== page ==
As a writer, This year has been a rather busy one for me, and now there’s yet another assignment to add to the mix. Effective with the August issue, I am now a columnist for Railfan & Railroad magazine. Titled “Departures,” my monthly column replaces that of the late editor emiritus, Jim Boyd, at the front of every issue.
So just what is Railfan & Railroad, or for that matter what the heck is a railfan?
To be a railfan is to be someone who has a passion for railroads. While some railfans also work in the rail transportation industry, the vast majority of them simply like railroads. This nterest finds its expression in many ways, ranging from riding trains to collecting rail-related items to making photographs of railroads. These passions can range from casual interest to true obsession. There are people, for example, who are compelled to ride every foot of track they can, even if it means waiting for rare passenger train detour movements or chartering a train. There are people who collect books and ephemera to the extent that their houses begin to resemble the closing scenes of Raiders of the Lost Ark, as the ark disappears into a seemingly endless government warehouse of boxes stacked to the rafters. There are people who will, with less than a week’s notice, book a flight to go see and photograph the last run of a once common locomotive on an about-to-be-closed industrial track. Railfan & Railroad is a magazine that specifically caters to the railfan community, in all its geeky glory.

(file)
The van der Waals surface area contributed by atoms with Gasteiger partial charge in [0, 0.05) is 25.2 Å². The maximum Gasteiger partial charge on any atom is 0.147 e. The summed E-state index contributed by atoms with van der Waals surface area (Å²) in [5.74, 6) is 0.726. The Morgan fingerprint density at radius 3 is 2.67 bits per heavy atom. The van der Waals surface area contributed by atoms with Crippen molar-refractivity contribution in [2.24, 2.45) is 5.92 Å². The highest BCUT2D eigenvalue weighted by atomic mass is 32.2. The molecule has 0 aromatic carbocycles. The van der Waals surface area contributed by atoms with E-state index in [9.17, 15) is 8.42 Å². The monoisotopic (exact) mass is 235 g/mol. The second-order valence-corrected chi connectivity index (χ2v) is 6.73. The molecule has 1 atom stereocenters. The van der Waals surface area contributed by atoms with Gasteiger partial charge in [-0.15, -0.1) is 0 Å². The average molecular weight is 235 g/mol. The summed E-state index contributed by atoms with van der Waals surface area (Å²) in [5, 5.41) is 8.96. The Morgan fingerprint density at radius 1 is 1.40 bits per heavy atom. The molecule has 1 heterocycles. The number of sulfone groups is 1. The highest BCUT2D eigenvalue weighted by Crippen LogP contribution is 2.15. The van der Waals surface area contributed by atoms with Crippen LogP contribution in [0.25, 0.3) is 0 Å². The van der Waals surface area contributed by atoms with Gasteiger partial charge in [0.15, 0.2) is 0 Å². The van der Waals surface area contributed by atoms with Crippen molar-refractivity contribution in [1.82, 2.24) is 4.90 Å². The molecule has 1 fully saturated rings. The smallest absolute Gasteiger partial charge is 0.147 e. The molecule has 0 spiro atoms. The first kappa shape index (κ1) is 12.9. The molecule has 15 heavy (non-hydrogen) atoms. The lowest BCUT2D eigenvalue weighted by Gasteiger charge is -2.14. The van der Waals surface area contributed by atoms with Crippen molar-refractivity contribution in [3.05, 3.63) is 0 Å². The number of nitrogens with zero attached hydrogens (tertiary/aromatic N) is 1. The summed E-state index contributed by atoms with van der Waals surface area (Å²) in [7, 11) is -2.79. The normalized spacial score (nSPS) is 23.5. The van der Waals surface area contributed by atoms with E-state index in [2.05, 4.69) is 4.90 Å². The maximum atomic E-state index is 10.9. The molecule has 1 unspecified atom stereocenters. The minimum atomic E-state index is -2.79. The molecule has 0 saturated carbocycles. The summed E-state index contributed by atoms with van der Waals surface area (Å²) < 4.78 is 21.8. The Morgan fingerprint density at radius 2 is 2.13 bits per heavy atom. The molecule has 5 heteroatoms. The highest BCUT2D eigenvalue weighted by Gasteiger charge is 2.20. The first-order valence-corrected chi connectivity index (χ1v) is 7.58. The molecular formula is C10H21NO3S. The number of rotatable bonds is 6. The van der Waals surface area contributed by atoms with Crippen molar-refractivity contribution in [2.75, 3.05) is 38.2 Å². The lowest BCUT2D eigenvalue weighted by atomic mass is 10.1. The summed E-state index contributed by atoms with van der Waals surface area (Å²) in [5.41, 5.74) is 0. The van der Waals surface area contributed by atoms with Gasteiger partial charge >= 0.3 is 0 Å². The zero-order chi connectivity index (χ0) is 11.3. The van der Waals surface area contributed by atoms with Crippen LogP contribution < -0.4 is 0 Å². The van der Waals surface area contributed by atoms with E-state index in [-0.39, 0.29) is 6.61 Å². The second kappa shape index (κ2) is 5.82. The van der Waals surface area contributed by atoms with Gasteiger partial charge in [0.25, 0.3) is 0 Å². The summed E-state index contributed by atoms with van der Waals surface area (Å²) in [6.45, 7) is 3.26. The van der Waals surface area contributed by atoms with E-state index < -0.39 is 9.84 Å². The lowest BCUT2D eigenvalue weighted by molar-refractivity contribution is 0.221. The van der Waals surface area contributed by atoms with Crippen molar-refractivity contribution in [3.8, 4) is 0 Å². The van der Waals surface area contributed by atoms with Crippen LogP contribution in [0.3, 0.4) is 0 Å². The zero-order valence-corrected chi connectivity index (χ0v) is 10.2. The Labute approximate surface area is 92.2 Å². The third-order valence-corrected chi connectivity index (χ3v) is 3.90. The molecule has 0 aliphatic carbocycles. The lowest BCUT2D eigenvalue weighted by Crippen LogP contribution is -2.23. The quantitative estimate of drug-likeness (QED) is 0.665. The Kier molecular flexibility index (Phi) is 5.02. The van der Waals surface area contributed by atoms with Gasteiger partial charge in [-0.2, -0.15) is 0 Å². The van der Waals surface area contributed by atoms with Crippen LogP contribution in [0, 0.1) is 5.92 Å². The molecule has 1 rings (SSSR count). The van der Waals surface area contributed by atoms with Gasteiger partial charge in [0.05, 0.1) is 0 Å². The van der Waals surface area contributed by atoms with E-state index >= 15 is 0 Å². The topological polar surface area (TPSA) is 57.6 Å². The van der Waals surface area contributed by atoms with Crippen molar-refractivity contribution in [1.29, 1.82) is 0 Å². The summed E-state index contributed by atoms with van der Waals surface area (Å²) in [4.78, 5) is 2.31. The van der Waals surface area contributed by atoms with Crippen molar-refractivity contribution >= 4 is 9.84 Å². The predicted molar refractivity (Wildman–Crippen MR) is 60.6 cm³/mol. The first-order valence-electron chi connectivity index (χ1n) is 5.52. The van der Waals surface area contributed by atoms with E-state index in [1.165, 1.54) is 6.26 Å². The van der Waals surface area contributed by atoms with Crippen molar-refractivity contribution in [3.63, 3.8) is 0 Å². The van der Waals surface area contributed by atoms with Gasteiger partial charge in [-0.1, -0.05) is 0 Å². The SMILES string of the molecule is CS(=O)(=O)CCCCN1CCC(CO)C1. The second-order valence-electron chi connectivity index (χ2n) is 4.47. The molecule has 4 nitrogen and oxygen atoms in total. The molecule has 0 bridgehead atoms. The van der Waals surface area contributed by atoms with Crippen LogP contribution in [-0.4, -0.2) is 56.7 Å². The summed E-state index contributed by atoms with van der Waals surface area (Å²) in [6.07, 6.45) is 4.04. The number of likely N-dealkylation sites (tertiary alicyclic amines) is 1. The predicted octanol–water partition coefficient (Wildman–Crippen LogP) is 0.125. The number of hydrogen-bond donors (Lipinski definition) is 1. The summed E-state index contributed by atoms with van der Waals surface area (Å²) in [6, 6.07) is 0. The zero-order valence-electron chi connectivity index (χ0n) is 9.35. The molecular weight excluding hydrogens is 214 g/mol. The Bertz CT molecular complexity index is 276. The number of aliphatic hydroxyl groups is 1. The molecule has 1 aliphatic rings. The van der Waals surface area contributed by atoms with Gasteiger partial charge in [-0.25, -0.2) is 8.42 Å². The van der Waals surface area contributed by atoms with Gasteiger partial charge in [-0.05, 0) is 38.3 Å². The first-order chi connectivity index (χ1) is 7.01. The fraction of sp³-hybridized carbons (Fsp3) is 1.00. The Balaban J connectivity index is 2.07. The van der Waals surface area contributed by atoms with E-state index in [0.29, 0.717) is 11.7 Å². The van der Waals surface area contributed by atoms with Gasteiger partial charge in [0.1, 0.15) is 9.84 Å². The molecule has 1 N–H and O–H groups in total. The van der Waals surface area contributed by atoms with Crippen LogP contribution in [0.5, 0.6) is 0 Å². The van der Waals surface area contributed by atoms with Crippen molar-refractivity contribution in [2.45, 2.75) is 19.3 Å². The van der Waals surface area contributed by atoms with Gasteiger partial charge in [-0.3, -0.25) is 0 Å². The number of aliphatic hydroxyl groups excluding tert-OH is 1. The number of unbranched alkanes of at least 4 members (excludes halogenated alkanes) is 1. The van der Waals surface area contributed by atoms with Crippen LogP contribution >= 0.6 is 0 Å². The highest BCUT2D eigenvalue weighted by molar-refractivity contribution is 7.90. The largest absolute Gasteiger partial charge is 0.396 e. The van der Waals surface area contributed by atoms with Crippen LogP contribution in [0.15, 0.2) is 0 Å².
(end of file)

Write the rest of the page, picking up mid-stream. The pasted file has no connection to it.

Indeed, “Departures” is a column specifically aimed at highlighting these sort of high-geek raifan acitivites. The column is an exploration of the wide variety of activities that make up this diverse hobby, from the sober and academic to the amusing and absurd, and always just a tad obsessive. I encourage you to pick up a copy, and let me know what you think.